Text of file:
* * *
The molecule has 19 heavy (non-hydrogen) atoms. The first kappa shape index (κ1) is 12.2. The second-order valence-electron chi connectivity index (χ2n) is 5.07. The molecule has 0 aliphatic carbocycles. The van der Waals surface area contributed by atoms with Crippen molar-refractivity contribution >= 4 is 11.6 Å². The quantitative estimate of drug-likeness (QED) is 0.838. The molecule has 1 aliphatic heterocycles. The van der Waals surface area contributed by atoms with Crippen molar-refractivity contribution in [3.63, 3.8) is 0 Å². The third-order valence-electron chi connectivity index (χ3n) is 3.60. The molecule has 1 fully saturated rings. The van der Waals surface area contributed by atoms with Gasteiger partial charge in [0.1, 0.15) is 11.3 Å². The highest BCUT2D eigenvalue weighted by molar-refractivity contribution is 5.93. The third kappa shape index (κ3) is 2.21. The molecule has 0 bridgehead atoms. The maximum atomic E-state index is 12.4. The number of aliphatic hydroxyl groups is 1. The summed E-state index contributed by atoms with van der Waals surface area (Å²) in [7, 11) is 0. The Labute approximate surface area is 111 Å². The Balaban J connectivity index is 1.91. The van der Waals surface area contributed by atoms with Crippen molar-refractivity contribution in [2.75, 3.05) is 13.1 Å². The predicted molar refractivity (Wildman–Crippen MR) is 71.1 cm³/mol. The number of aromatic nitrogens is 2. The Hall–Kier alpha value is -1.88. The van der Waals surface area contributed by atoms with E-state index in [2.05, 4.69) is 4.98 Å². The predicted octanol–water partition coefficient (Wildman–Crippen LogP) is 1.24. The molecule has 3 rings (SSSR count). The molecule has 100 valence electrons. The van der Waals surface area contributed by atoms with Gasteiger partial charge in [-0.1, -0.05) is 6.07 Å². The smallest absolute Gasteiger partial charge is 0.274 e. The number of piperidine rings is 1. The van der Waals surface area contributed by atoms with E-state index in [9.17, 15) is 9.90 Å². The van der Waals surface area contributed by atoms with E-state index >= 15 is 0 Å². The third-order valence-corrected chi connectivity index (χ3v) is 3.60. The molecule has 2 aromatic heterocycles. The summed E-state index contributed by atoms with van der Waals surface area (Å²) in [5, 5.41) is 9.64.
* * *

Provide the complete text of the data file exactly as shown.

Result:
The molecule has 19 heavy (non-hydrogen) atoms. The first kappa shape index (κ1) is 12.2. The second-order valence-electron chi connectivity index (χ2n) is 5.07. The molecule has 0 aliphatic carbocycles. The van der Waals surface area contributed by atoms with Crippen molar-refractivity contribution >= 4 is 11.6 Å². The quantitative estimate of drug-likeness (QED) is 0.838. The molecule has 1 aliphatic heterocycles. The van der Waals surface area contributed by atoms with Crippen molar-refractivity contribution in [3.63, 3.8) is 0 Å². The third-order valence-electron chi connectivity index (χ3n) is 3.60. The molecule has 1 fully saturated rings. The van der Waals surface area contributed by atoms with Gasteiger partial charge in [0.1, 0.15) is 11.3 Å². The highest BCUT2D eigenvalue weighted by molar-refractivity contribution is 5.93. The third kappa shape index (κ3) is 2.21. The molecule has 0 bridgehead atoms. The maximum atomic E-state index is 12.4. The number of aliphatic hydroxyl groups is 1. The summed E-state index contributed by atoms with van der Waals surface area (Å²) in [7, 11) is 0. The Labute approximate surface area is 111 Å². The Balaban J connectivity index is 1.91. The van der Waals surface area contributed by atoms with Crippen molar-refractivity contribution in [2.75, 3.05) is 13.1 Å². The predicted molar refractivity (Wildman–Crippen MR) is 71.1 cm³/mol. The number of aromatic nitrogens is 2. The Hall–Kier alpha value is -1.88. The van der Waals surface area contributed by atoms with E-state index in [2.05, 4.69) is 4.98 Å². The predicted octanol–water partition coefficient (Wildman–Crippen LogP) is 1.24. The molecule has 3 rings (SSSR count). The molecule has 100 valence electrons. The van der Waals surface area contributed by atoms with Gasteiger partial charge in [-0.1, -0.05) is 6.07 Å². The smallest absolute Gasteiger partial charge is 0.274 e. The number of piperidine rings is 1. The van der Waals surface area contributed by atoms with E-state index in [9.17, 15) is 9.90 Å². The van der Waals surface area contributed by atoms with E-state index >= 15 is 0 Å². The third-order valence-corrected chi connectivity index (χ3v) is 3.60. The molecule has 2 aromatic heterocycles. The summed E-state index contributed by atoms with van der Waals surface area (Å²) in [5, 5.41) is 9.64.